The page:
An Osteobiography of a Oaxacan Chontal Young Adult Female
Skeleton Sk-CV-01 is a female around 18 years of age, carefully buried in a stone cist in the Chontal Highlands of southern Oaxaca during the Late Postclassic or Early Colonial period. She is the first and only human skeleton known from controlled excavations in the area, and the archaeological context and historical documentation associate her with the Chontal people who still inhabit the region. In this presentation the results of the archaeological, osteological, and stable isotope analyses of this unique skeleton are presented. The skeletal and dental analysis revealed many pathological conditions, including porotic hyperostosis, cribra orbitalia, periostitis, a healed fracture, dental caries and abscesses, periodontitis, and possibly tuberculosis. Musculoskeletal markers indicate differential use of the arms, possibly related to activities such as grinding corn. The cranium shows evidence of modification, which we suggest occurred from the carrying of heavy loads via a tumpline from a young age. The stable carbon and nitrogen isotope data suggest that her diet was high in maize, and low in animal protein which came from terrestrial herbivores low on the trophic chain. These results provide us with a first glimpse into the health conditions, daily activities, and diet of this little known ethnic group.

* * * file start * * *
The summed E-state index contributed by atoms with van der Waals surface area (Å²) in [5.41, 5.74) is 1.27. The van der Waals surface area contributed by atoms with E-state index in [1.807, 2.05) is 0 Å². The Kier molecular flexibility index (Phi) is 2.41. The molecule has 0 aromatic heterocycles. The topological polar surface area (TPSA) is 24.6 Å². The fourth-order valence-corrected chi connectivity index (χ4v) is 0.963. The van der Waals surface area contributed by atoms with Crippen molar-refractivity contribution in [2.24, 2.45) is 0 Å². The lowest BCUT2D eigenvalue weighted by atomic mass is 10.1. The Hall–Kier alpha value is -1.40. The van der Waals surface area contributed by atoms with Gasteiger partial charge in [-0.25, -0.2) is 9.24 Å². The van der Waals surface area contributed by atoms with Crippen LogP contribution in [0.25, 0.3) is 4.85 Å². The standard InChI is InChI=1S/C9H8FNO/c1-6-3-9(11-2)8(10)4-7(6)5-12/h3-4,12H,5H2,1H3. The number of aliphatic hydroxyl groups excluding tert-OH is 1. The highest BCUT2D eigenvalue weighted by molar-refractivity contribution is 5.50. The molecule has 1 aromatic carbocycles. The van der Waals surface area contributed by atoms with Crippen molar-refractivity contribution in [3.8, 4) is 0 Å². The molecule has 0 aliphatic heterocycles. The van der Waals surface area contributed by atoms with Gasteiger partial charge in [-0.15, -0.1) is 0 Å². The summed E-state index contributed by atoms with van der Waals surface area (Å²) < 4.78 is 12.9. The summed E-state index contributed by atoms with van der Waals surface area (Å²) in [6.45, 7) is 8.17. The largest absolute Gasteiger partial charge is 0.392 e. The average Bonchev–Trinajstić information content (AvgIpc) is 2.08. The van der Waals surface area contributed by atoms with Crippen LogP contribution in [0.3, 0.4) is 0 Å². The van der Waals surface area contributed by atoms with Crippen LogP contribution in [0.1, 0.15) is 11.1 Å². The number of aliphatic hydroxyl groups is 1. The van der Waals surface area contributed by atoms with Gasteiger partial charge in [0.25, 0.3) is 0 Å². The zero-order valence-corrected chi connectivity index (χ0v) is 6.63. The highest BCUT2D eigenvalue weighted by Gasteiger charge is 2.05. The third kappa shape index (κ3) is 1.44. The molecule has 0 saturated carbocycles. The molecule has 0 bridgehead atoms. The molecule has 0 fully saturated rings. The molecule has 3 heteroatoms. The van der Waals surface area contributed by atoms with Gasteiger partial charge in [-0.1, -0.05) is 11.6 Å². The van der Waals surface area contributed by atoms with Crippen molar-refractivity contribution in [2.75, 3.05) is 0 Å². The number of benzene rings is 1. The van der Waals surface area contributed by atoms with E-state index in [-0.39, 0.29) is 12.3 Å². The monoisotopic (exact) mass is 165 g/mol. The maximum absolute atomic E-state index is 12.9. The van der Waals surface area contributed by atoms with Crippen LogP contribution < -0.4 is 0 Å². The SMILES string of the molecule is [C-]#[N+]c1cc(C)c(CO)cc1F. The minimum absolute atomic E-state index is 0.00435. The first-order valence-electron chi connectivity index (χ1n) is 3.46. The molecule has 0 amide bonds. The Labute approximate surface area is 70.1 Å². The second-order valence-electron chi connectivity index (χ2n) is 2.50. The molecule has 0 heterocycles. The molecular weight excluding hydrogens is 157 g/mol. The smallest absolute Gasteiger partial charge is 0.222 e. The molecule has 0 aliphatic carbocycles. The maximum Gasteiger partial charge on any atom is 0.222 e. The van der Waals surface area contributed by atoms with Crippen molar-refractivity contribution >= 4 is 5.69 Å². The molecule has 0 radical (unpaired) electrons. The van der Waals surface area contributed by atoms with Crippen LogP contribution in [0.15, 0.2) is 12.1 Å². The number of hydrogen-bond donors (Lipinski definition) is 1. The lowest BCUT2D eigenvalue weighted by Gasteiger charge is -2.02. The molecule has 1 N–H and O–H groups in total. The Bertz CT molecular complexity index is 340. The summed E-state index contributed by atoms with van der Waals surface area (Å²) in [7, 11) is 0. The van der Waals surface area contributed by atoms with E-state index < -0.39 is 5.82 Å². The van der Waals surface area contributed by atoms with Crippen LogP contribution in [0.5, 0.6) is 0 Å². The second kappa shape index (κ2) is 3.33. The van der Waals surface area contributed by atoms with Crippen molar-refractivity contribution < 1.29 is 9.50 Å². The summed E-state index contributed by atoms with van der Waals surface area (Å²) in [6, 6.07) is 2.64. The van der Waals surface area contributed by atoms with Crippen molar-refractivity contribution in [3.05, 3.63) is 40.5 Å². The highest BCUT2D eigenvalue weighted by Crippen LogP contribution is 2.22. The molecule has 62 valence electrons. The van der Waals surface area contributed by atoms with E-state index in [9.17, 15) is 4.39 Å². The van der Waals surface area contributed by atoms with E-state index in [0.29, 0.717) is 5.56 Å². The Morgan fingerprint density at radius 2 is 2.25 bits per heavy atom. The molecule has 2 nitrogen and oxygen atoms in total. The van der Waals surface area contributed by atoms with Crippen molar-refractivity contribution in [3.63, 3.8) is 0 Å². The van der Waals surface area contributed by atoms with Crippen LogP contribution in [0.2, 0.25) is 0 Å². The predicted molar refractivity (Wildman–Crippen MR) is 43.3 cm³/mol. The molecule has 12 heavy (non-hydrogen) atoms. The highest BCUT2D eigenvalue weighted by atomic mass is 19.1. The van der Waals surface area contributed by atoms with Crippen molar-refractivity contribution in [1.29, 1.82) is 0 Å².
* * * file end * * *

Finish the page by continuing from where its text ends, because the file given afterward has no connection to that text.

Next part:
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An Osteobiography of a Oaxacan Chontal Young Adult Female. Martha Alfaro, Dr. Andrea L. Waters-Rist;, Danny Zborover. Presented at The 80th Annual Meeting of the Society for American Archaeology, San Francisco, California. 2015 ( tDAR id: 395448)
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min long: -107.271; min lat: 12.383 ; max long: -86.353; max lat: 23.08 ;